When I moved back to Vegas, I took on kickboxing, not for reasons of health and fitness, but for anger issues. I had just gotten a “real job”, and it wasn’t my dream job, so I did kickboxing to unleash my frustrations. I lost weight, and thought I was starting to look the best I’d looked since my last health nut kick in high school. It’s always been extremes for me, either mass intakes and no exercise or minimal intakes with meticulous exercise, and I’m only just now realizing that extremes are easy, balance is hard.


Anyway, fast forward again to me meeting the love of my life and father of my child, who introduced me to lifting. I absolutely loved it. Finally, I was able to eat all the food I wanted and was starting to actually look the way I’d always wanted to look! Sure, I’d done core exercises and bicep curls in high school and college, but I didn’t think weight lifting was anything more expansive. I literally thought lifting weights meant going to the gym and doing bicep curls for an hour. It sounds funny/ridiculous/ probably stupid when you say it out loud, but it’s the stone cold truth. There aren’t enough facepalms to change that….


Nowadays, I can’t imagine my life without deadlifts and hip thrusts and chest dips. I can’t believe it took me so long to embrace the concept of tracking macros. But even that was a mini journey!


When I first started lifting, I wasn’t tracking calories or macros, but I did start consciously eating more protein, which I loathed. I started eating chicken, which was huge, because I’d been vegetarian since 16 and had been vegan for a good portion of those years.


I hated the chicken. But I kept eating it, because I thought it was the only way to stay lean and put on muscle. I was also doing a bit of modeling, and I remember this one agency wanted me to have a 26 inch waist. At the time, I was about 29.5 which I remember, is the exact number my waist was at when I was 17 getting measured for theatre costumes. I thought it was high at 17, and I thought it was high still at 25, but in my family, we have thicker waists, despite being pretty naturally skinny/ ectomorphic.


Anyway, I started doing HIIT cardio 4x a week with a six day workout split and one full hour of cardio on my rest day. I was wearing a waist trainer day and night and a sweet sweat while working out. I got that damn 26 inch waist in about a month and a half and I was at the lowest weight in my adult life, 132 pounds. I felt tiny and finally, after a lifetime of hating my stomach, I felt  confident in a crop top. I even went to the gym in a sports bra as my top! Sounds silly, but this is/was huuuuuge for me.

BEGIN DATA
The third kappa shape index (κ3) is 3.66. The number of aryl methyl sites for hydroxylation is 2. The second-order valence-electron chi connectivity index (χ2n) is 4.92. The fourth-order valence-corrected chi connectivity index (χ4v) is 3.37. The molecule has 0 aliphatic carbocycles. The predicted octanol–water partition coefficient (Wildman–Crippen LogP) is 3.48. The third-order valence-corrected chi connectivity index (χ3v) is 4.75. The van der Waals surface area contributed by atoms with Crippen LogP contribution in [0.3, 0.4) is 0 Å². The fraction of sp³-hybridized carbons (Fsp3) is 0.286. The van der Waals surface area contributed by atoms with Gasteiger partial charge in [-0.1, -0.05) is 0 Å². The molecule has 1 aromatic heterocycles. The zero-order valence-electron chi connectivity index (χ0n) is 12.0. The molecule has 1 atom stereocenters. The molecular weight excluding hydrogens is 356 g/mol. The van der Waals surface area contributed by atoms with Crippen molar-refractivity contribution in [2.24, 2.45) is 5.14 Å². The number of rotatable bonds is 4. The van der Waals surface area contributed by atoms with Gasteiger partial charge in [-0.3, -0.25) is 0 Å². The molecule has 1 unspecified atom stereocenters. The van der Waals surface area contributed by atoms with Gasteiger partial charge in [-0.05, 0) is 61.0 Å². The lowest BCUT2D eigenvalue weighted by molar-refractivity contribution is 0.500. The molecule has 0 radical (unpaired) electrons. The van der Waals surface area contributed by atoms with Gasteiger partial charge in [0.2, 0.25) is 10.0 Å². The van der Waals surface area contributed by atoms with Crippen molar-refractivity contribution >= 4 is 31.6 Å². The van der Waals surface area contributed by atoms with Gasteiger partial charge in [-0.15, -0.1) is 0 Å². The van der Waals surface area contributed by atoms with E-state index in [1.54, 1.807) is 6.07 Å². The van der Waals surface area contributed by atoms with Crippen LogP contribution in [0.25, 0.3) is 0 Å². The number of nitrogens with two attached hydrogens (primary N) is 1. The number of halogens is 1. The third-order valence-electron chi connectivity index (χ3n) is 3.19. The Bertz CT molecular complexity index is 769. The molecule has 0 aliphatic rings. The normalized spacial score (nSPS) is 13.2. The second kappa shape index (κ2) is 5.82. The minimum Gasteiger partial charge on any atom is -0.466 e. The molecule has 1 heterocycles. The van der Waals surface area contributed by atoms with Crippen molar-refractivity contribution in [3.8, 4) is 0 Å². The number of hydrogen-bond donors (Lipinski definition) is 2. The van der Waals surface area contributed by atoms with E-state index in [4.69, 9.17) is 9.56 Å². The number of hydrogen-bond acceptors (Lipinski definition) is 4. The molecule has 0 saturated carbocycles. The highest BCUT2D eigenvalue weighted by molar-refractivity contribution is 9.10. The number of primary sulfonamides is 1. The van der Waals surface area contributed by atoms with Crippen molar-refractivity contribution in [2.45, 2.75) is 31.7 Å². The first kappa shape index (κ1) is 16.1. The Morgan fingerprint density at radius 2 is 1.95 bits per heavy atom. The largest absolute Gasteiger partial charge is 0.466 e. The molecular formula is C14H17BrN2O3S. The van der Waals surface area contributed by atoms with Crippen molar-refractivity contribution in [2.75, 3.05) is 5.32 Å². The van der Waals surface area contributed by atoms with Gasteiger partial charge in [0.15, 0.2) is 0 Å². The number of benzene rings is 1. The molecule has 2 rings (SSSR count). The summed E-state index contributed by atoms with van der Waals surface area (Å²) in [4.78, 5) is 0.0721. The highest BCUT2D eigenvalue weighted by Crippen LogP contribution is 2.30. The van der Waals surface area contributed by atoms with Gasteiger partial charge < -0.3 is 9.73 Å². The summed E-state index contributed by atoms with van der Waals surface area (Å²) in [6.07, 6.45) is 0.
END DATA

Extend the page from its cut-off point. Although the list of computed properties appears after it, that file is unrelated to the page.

And then.


I find out I’m 10 weeks pregnant, despite having had the Mirena IUD inserted 5 months prior. Whole nother story, that one, and perhaps I’ll make a high risk IUD pregnancy/ preterm labor/ NICU/ special needs child video one day, but this is my fitness video.


So, I get pregnant. I workout within the limitations and guidelines of my doctor. I eat balanced meals most of the time, and satisfy my cravings in moderation, and eat only till full. This was one of my favorite things about being pregnant, I never once over ate, not once! No room for that, anyway, and something about your mind/body connection while pregnant just becomes very very intuitive and at ease. I loved it. Anyway, IUD breaks my water and  I go on hospital bed rest, I have my baby, I breast feed, he’s in the NICU, I use nursing a preemie and depression as an excuse to be in a huuuuge caloric surplus. For a really long time. No, I wasn’t tracking but I was eating whatever I wanted, whenever I wanted it, calling it “nursing calories” and “bulking.” My boyfriend was “bulking” with me, so it felt okay to be eating pizza 3x a week.


Fast forward to today. After almost a year and a half postpartum, after a year of not really caring about fitness (other than a tiny spurt at my six weeks postpartum mark, simply because I had become so stir crazy on hospital bed rest)